When they stretched his legs, they found that they had made a mistake in placing the cross-piece of wood for his feet to rest on. So they tied ropes to his feet and stretched them till his feet came over the holes they had bored in the wood, as the prophet said," All my bones are scattered." (Psalm, xxi. 15.) Then they nailed his feet to the wood of the cross. There seems to be a difference of opinion, as to whether they used one long nail driving it down through both feet, or a nail for each foot. The meditations and the revelations of many Saints, which we have followed in all their details, say one nail was used, being driven down through both feet. On the other hand, numerous pictures and carvings, as well as visions of the Saints, show the feet nailed by two nails. The Gospels do not go into details and the prophecies are silent. The prophet said. " They have dug my hands and feet, they have numbered all my bones. (Psalm, xxi. 18.)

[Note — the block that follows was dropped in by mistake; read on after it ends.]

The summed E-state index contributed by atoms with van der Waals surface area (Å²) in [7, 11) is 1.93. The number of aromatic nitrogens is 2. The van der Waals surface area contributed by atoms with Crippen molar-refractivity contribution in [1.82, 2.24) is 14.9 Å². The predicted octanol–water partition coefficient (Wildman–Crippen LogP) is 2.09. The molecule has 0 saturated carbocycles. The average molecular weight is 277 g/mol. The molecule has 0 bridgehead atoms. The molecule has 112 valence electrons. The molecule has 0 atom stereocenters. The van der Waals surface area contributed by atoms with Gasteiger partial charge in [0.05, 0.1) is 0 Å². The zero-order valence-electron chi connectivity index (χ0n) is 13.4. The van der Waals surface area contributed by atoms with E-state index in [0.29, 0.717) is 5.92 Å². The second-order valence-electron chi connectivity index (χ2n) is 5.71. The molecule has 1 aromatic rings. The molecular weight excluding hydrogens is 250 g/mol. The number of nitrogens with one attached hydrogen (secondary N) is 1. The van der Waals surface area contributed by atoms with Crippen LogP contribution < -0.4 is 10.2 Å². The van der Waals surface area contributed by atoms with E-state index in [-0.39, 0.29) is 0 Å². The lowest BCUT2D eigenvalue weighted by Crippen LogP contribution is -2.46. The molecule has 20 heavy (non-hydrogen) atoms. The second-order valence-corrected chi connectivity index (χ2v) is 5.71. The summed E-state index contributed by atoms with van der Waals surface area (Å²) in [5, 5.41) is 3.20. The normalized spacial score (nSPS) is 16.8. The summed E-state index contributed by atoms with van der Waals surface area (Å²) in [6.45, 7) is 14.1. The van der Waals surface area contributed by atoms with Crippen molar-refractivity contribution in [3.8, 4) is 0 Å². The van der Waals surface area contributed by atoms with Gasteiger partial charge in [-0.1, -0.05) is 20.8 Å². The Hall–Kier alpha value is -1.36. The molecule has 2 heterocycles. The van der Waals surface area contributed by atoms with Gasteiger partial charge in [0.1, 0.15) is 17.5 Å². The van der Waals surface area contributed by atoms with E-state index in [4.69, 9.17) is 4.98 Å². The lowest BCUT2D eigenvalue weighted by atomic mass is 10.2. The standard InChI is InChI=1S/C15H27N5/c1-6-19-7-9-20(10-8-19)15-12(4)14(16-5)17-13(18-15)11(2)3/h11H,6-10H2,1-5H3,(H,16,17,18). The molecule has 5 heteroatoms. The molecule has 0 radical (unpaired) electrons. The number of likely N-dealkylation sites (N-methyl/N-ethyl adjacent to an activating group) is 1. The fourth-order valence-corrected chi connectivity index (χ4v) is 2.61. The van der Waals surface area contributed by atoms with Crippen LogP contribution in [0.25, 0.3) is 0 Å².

The agony which he suffered at this time can hardly be imagined. For he was stretched out on his cross with ropes around his chest and body lest the hands might be torn from the nail. The captain of the Roman soldiers then ordered the inscription, which Pilate wrote, nailed to the top of the cross above the head of the Crucified. The soldiers mocked the Jews, pointing out to them their Crucified King, and this roused the ire of the Pharisees, who demanded again, that another title be written stating that he said he was the King of the Jews. But the commander said something about carrying out his orders. Pilate had composed the Title, they nailed above his head, as a mockery of the Jews; for Pilate was much irritated against them. He did not know that he was showing forth the truth, that Christ was the King of the Jews, last heir of David and Solomon.